Measurements

We performed electrical direct current measurements using Keithley 236, Keithley 2400 and Keithley 2600 source measure units, in which capacitance measurements were done with an HP 4284A in a nitrogen atmosphere. The electrical measurements were taken using the measurement software SweepMe! (sweep-me.net). Micrographs were taken with a Nikon Eclipse LC100 PL/DS polarization microscope. We performed AFM measurements with an AIST-NT Combiscope1000 and GIWAXS measurements at the Bl11 NCD-Sweet beamline at the ALBA synchrotron in Barcelona, Spain. The thin films were illuminated under a grazing angle of 0.12 with a beam energy of 12.95 keV and a beam size of 70 × 150 m2 (vertical × horizontal). The diffraction pattern was recorded with an LX255-HS area detector from Rayonix, which was placed approximately 14 cm behind the samples. Chromium oxide (Cr2O3) was used to calibrate the sample–detector distance and the beam position on the detector. The data were analysed with the WxDiff software (S.M.).

TCAD simulation

Synopsys TCAD was used with advanced physical models and the device simulation tools (structure editor, sdevice, svisual and inspect) to simulate the electrical characteristics of OBJT and to analyse simulation results. Measured OBJT data were used for adjusting and calibrating the TCAD simulator from Synopsys’ Sentaurus. Gaussian density of states were considered to approximate the carrier’s effective density of state in OSCs. The electric-field-dependent mobility Poole–Frenkel mobility model was used to enable the hopping transport of the carriers. We used the constant carrier generation model to compute a constant carrier generation and recombination process.

GIWAXS analysis

Evaluation of crystal quality in the in-plane and out-of-plane directions

To evaluate the crystal quality of the differently doped rubrene films for both crystal structures (that is, spherulites and platelets), the (121) reflection (Qxy = 1.23 Å−1 and Qz = 0.23 Å−1) was analysed in the 2D scattering images obtained by GIWAXS measurements (Q is the scattering vector,Qxy is the in-plane scattering vector and Qz is the out-of-plane scattering vector). Both the in- and out-of-plane directions were analysed to gain information about the crystal quality in the substrate plane and normal to it. We rotated each sample 360° in the substrate plane during the measurements and took individual images every 1.23°.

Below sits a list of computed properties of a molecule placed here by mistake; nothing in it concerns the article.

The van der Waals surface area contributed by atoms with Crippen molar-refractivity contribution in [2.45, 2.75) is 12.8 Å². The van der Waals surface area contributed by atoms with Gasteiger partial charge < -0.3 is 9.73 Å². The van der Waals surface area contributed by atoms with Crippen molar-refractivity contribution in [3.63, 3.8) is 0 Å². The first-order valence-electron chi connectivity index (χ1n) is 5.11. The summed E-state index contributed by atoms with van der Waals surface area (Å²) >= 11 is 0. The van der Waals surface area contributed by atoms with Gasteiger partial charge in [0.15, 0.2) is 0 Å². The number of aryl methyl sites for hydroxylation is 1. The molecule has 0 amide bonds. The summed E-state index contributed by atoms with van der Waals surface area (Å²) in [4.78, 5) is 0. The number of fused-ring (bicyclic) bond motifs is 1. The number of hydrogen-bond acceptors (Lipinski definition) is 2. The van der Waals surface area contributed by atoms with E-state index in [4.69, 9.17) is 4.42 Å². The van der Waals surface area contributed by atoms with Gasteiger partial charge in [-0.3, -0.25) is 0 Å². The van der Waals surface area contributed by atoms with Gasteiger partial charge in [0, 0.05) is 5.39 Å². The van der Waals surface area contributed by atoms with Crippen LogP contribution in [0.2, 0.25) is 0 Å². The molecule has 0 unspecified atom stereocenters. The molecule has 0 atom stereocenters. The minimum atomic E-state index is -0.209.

Analysis of the in-plane direction

To analyse the in-plane crystal quality, we took single images at specific angles, to minimize the appearance of multiple peaks originating from the same reflection (caused by different scattering positions on the sample). First, cake segments were extracted from the scattering image ranging from Q = 1.15 Å−1 to Q = 1.35 Å−1 and from χ = 6° to χ = 15° (where χ is the azimuthal angle). The cake segment was then converted into a χ versus Q plot. From this plot, the columns were summed up in an area ranging from Q = 1.15 Å−1 to Q = 1.35 Å−1 and from χ = 6.1° to χ = 14.9°. Five per cent of the data on each side, horizontally, was used to remove a linear background by fitting.

Analysis of the out-of-plane direction

To analyse the out-of-plane crystal quality, we averaged the images taken at individual angles. This was possible because the multiple peaks caused by scattering from different positions on the samples result in peaks with their centre aligning on a line from the beam centre. First cake segments were extracted from the scattering image ranging from Q = 1.15 Å−1 to Q = 1.35 Å−1 and from χ = 6° to χ = 15°. The cake segment was then converted into χ versus Q plot. From this plot, the rows were summed up in an area ranging from Q = 1.15 Å−1 to Q = 1.35 Å−1 and from χ = 6.1°to χ = 14.9°. Five per cent of the data on each side, vertically, was used to remove a linear background by fitting.

Peak analysis in the in-plane direction

The resulting spectra were fitted using Gaussian curves and a constant offset. The number of Gaussians used was determined by the goodness of the fit and an estimation of the number of peaks that are distinguishable in the 2D scattering images. The resulting spectra were fitted using a single Gaussian curve with a constant offset.

Data availability

The data that support the findings of this study are available from https://opara.zih.tu-dresden.de/xmlui/handle/123456789/2048.

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Acknowledgements

We thank A. Hiess and F. Winkler for fabrication of the stencil masks. The GIWAXS experiments were performed at the Bl11 NCD-SWEET beamline at ALBA Synchrotron with the collaboration of ALBA staff. F.T. and S.M. acknowledge financial support from the German Research Foundation (DFG, MA 3342/6-1) and acknowledge support by the German Excellence Initiative through the Cluster of Excellence EXC 1056 Centre for Advancing Electronics Dresden (cfaed). K.L. acknowledges funding by DFG project Le747/52.

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Authors and Affiliations

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Contributions

S.-J.W., M.S., H.K. and K.L. designed and planned the experiments. S.-J.W. and M.S. performed the device fabrication and electrical characterization with input from J.V. G.D. and A.K. performed the TCAD simulations. F.T., M.M. and S.M. performed the GIWAXS analysis. H.K. and K.L. supervised the work. All authors discussed the results and contributed to manuscript preparation.

Corresponding author

Correspondence to Karl Leo.

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Extended data figures and tables